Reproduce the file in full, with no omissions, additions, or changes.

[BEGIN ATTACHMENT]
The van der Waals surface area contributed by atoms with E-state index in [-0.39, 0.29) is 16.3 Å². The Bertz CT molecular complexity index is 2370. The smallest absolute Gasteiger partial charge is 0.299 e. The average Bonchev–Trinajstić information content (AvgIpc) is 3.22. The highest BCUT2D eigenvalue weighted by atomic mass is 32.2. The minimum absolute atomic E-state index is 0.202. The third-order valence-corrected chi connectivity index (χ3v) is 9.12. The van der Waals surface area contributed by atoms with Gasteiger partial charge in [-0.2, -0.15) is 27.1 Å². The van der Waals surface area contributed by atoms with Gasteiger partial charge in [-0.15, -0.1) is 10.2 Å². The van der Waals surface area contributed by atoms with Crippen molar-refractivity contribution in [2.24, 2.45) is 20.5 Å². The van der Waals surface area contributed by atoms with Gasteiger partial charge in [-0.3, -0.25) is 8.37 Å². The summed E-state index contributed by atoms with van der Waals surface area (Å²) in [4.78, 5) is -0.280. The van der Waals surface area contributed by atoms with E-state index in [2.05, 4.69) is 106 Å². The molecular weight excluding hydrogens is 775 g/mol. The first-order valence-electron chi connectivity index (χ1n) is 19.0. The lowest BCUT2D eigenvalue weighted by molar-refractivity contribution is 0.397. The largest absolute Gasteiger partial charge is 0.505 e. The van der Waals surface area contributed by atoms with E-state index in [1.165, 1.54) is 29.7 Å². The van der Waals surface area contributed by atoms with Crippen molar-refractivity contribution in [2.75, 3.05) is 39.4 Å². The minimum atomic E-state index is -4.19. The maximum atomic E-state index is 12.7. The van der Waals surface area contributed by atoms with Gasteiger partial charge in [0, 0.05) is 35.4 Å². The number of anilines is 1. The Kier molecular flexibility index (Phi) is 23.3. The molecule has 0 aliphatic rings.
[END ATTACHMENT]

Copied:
The van der Waals surface area contributed by atoms with E-state index in [-0.39, 0.29) is 16.3 Å². The Bertz CT molecular complexity index is 2370. The smallest absolute Gasteiger partial charge is 0.299 e. The average Bonchev–Trinajstić information content (AvgIpc) is 3.22. The highest BCUT2D eigenvalue weighted by atomic mass is 32.2. The minimum absolute atomic E-state index is 0.202. The third-order valence-corrected chi connectivity index (χ3v) is 9.12. The van der Waals surface area contributed by atoms with Gasteiger partial charge in [-0.2, -0.15) is 27.1 Å². The van der Waals surface area contributed by atoms with Gasteiger partial charge in [-0.15, -0.1) is 10.2 Å². The van der Waals surface area contributed by atoms with Crippen molar-refractivity contribution in [2.24, 2.45) is 20.5 Å². The van der Waals surface area contributed by atoms with Gasteiger partial charge in [-0.3, -0.25) is 8.37 Å². The summed E-state index contributed by atoms with van der Waals surface area (Å²) in [4.78, 5) is -0.280. The van der Waals surface area contributed by atoms with E-state index in [2.05, 4.69) is 106 Å². The molecular weight excluding hydrogens is 775 g/mol. The first-order valence-electron chi connectivity index (χ1n) is 19.0. The lowest BCUT2D eigenvalue weighted by molar-refractivity contribution is 0.397. The largest absolute Gasteiger partial charge is 0.505 e. The van der Waals surface area contributed by atoms with E-state index in [1.165, 1.54) is 29.7 Å². The van der Waals surface area contributed by atoms with Crippen molar-refractivity contribution in [2.75, 3.05) is 39.4 Å². The minimum atomic E-state index is -4.19. The maximum atomic E-state index is 12.7. The van der Waals surface area contributed by atoms with Gasteiger partial charge in [0, 0.05) is 35.4 Å². The number of anilines is 1. The Kier molecular flexibility index (Phi) is 23.3. The molecule has 0 aliphatic rings.